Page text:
New York writer, artist, and costumer Magie Dominic was abused as a child in her native Newfoundland, raped as an adult, and married to an abusive husband. She also gave birth to a daughter. Part of the avant-garde theater scene at the legendary Caffe Cino in Manhattan, in the ’80s she watched dozens of friends die of AIDS. On the eve of her 50th birthday, at the behest of some friends, she decided to make a weekend retreat at a remote convent/monastery in upstate New York.
The simple room assigned to her was called “The Queen of Peace Room.” When the three days she’d initially planned on staying were up, she decided to spend a whole week. And here, among the meadows and trees and the wind and the light and a group of women who made space for her, who invited her in and allowed her to speak and let her be, she was finally able to look her past full in the face. In the Queen of Peace room, something shifted. In the Queen of Peace room, the fragments of her life began to reassemble themselves.
Then she wrote it all down.
She writes not as a victim, not as a feminist, not as an organized-religion-despiser (though, having attended some rather unfortunate Catholic schools as a girl, she initially has some misgivings about the nuns).
She writes as a human being with preferences, biases, memories, aches, desires and lusts. She writes not to blame, but to bear witness.
She writes to say This is the way it was and I survived. This is the way it was and still, there is beauty; still, I can love; still, I am standing; still, I am making art.
The Queen of Peace Room is a story about awakening to trust, which is to say awakening to the world for the first time.
But let this stunning,searing voice speak for itself:
“I walk along the paths surrounding the complex, then up the pristine wooded steps of the main house and can hear someone say, “All things that are supposed to meet will eventually meet.”
In the large, lightly furnished room, people are seated in a circle, and there is a peacefulness I want to wrap myself in. There is gentleness, tremendous energy, and an unexpected warmth, like the top of a luncheonette counter on a winter morning, just after the orders to go have been picked up.”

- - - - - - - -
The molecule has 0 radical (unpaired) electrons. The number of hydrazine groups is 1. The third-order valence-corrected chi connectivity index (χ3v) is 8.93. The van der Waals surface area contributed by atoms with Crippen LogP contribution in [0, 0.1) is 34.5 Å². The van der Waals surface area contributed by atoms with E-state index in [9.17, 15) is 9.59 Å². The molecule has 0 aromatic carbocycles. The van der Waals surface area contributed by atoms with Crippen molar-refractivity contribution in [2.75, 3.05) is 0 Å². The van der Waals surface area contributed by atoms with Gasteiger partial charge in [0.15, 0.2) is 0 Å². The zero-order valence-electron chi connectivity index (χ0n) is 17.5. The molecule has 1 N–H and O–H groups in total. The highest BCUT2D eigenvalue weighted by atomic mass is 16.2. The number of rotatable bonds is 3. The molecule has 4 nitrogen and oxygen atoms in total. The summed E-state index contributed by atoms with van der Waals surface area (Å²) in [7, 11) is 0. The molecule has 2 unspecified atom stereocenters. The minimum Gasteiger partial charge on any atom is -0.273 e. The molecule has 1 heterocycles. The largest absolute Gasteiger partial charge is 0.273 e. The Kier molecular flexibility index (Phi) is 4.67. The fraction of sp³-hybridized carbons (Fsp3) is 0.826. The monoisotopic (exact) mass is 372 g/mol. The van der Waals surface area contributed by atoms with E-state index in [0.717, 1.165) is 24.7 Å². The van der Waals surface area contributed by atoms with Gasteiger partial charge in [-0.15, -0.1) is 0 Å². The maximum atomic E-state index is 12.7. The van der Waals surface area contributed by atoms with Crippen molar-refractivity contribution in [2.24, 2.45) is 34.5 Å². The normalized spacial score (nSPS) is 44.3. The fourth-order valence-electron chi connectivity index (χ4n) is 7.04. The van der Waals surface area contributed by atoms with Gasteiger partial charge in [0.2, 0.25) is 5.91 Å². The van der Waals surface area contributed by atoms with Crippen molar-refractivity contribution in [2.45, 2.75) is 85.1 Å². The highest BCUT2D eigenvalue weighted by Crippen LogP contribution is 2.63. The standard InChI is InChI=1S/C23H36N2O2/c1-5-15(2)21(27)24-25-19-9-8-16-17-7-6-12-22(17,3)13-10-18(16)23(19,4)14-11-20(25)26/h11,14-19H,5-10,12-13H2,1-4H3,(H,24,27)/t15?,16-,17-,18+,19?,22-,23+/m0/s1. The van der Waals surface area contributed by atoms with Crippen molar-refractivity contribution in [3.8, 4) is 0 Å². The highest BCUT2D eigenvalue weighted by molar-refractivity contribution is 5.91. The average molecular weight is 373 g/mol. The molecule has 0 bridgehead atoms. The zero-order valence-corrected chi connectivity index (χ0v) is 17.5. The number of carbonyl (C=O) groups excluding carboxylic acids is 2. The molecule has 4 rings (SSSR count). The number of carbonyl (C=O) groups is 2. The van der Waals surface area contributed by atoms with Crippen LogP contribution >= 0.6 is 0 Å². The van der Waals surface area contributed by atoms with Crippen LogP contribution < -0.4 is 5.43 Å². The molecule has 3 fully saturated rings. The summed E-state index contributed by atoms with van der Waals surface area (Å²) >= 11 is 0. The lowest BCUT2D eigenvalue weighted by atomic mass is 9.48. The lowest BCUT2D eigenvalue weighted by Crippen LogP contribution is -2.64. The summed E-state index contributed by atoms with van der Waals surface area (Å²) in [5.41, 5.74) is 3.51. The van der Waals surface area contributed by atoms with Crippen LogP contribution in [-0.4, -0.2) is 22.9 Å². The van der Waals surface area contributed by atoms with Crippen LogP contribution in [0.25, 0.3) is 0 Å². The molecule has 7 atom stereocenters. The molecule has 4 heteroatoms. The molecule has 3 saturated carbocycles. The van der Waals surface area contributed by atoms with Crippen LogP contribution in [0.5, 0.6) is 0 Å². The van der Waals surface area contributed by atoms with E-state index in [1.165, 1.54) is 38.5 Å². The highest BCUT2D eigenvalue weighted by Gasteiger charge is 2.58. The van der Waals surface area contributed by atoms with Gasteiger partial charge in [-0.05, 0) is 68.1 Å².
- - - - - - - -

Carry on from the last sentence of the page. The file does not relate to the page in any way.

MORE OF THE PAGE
“[M]y mind surges forwards and backwards, memories collide and overlap. I feel as if there isn’t enough ink in the world for what I’d write, as if my knuckles are filled with ink. I find another pen and feel more secure. I am at the dawn of my fiftieth year, with nuns in the woods, and it’s cold. I didn’t bring enough socks.”
“Light danced around a row of white cotton nightgowns hanging on a line outside a convent in France, outside a thousand quiet convents. I didn’t see this but I know it happened. It made the gowns move gently, like the women who wore them. The light made the crème satin ribbons around the necks glisten like fine jewellery. It surrounded these garments worn in sleep, filled them with the light of light. It had been doing this for centuries, as long as convents and clotheslines have existed. These nightgowns were like holy skins of angels hung out to dry. Not like rabbit skins drying, violence pinning them in place as accurately as gunshot. These gowns were the quiet skins of angels, teardrops moving and filled with light.”
“There is a stillness that exists somewhere around 5 A.M., a peace that has settled on buildings and trees during the night. And the further away you get from the city, the longer this calm lasts, until, if you get far enough, stillness lingers on the trees and ground from sunrise to sunrise. From season to season.
This calmness didn’t exist on the trees near the car where my grandfather sat. Where I sat next to him.
He was sitting next to me. I was NEVER sitting next to him.
The stillness and the peace didn’t exist on the trees there. In that part of the Newfoundland forest, the trees were screaming. They made loud piercing sounds. They doubled over in pain. They threw up. They held on to each other in fear and disbelief. They pulled themselves up from their roots, throwing up as they ran. And the smell of their vomit permeated the forest. A family that permits child abuse is a suicidal family.”
“The meadow is actually two meadows. As if it has been divided exactly in half by an invisible line of energy. As if one is the body and one is the mind.
The upper half is mowed close and bordered on three sides by trees, bushes, and some kind of red, wild, climbing berries. A wooden shrine to the Crucifixion is off to one side, partially hidden with overgrowth, a very private, personal area in the woods. The fourth side is actually a cliff that leads down to a lower wild meadow. A green wooden bench in the middle of the upper meadow overlooks everything.
The lower meadow is left as nature created it. Nothing sets foot there except wild creatures; it is an expanse of tall wild grass and high golden reeds which, at a distance, in the sunlight, make it look like a lake of liquid gold. Everything is bordered by towering trees. This is where I spend most of the afternoon. At the fringe of wildness.”
“Somewhere, between the geography of the meadow and the complex itself, the layers of my past are unraveling, and nothing can stop it. The thoughts and images I’ve buried for years are rushing to the surface, wanting to be free. There is something in the landscape of this retreat house, maybe the land itself, an ability to connect with the power of the ground and the liquid gold alchemy of the meadow.”
–Magie Dominic, The Queen of Peace Room